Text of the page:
Ex-NATO chief says Russia likely to act in Baltics: report
LONDON - Agence France-Presse
Italy's Eurofighter Typhoon jet fighter prepares for take off during NATO's Baltic Air Policing Mission at the Siauliai airbase some 240 kms east of the capital Vilnius, Lithuania, Thursday, Jan. 29, 2015.(AP PhotoRussia is highly likely to intervene in the Baltic states to test NATO's collective defence commitment, the former head of the Atlantic alliance was quoted as saying by Britain's Daily Telegraph on Feb. 6.
"This is not about Ukraine. Putin wants to restore Russia to its former position as a great power," Anders Fogh Rasmussen told the daily.
"There is a high probability that he will intervene in the Baltics to test NATO's Article 5," he said, referring to the clause that commits NATO to respond collectively if a member is attacked.
"(Russian President Vladimir) Putin knows that if he crosses the red line and attacks a NATO ally, he will be defeated. Let us be quite clear about that. But he is a specialist in hybrid warfare," he said.
Rasmussen also called for increased defence spending in Europe, saying: "The situation is critical".
"We learned in the Libyan crisis that Europe is totally reliant on the Americans for air-refueling, drones and communications intelligence. We don't have air transport. It is really bad," he said.
NATO defence ministers on Thursday agreed to boost defences with six command centres in eastern Europe and a spearhead force of 5,000 troops, to counter what the alliance called Russian aggression in Ukraine.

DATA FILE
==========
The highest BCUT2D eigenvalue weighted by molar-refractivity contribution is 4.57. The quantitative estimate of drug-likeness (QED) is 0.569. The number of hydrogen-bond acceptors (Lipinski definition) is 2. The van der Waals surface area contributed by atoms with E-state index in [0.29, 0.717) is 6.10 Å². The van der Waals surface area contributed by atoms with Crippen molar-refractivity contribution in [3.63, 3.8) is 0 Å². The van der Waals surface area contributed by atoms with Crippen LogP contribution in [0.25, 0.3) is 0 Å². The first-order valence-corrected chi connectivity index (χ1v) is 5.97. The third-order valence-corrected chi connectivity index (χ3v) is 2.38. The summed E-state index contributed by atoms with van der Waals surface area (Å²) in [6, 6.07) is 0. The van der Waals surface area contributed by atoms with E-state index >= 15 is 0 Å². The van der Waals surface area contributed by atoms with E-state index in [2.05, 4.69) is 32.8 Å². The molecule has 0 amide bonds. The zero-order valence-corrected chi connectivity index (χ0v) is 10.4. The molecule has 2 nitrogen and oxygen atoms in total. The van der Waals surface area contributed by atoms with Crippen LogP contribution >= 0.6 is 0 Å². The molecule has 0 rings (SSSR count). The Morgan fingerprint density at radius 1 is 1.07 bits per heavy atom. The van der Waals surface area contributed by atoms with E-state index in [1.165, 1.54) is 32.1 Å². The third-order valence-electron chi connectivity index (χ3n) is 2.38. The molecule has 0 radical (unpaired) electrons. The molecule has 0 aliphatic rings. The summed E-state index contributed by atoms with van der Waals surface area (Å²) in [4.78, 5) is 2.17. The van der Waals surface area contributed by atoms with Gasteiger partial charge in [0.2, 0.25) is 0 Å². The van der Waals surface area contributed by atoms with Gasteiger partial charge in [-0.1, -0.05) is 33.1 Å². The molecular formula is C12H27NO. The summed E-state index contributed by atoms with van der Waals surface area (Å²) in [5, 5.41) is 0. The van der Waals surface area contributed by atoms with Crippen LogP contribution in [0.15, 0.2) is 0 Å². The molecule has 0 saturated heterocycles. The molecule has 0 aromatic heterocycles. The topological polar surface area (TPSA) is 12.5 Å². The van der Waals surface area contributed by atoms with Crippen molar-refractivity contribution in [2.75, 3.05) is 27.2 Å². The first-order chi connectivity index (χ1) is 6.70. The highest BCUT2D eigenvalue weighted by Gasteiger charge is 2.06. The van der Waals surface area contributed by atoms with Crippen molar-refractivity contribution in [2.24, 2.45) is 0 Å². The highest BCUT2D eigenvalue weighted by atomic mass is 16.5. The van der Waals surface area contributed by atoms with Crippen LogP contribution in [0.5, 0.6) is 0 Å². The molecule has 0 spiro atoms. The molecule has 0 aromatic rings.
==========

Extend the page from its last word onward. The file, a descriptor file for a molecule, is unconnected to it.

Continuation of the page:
The six centres that will help the deployment of the force will be in the three Baltic states -- Estonia, Latvia and Lithuania -- and in Bulgaria, Poland and Romania.
NATO is also set to boost its wider response force -- which would take weeks or months to deploy in a crisis -- from 13,000 to 30,000 troops.
German Chancellor Angela Merkel and French President Francois Hollande were due in Moscow Friday after getting Kiev's tentative backing for a crunch peace plan aimed at ending surging violence in Ukraine.
The frantic diplomacy to end the worst East-West crisis since the end of the Cold War came as US Secretary of State John Kerry also visited Kiev, with Washington mulling supplying Ukraine with arms to battle pro-Russian rebels.
Relations between Russia and Estonia have been particularly strained after an Estonian police officer was detained for allegedly engaging in a clandestine operation in Russia.
Estonia said the officer, Eston Kohver, was snatched from inside its territory at gunpoint and taken across the border in a blatant violation of its sovereignty.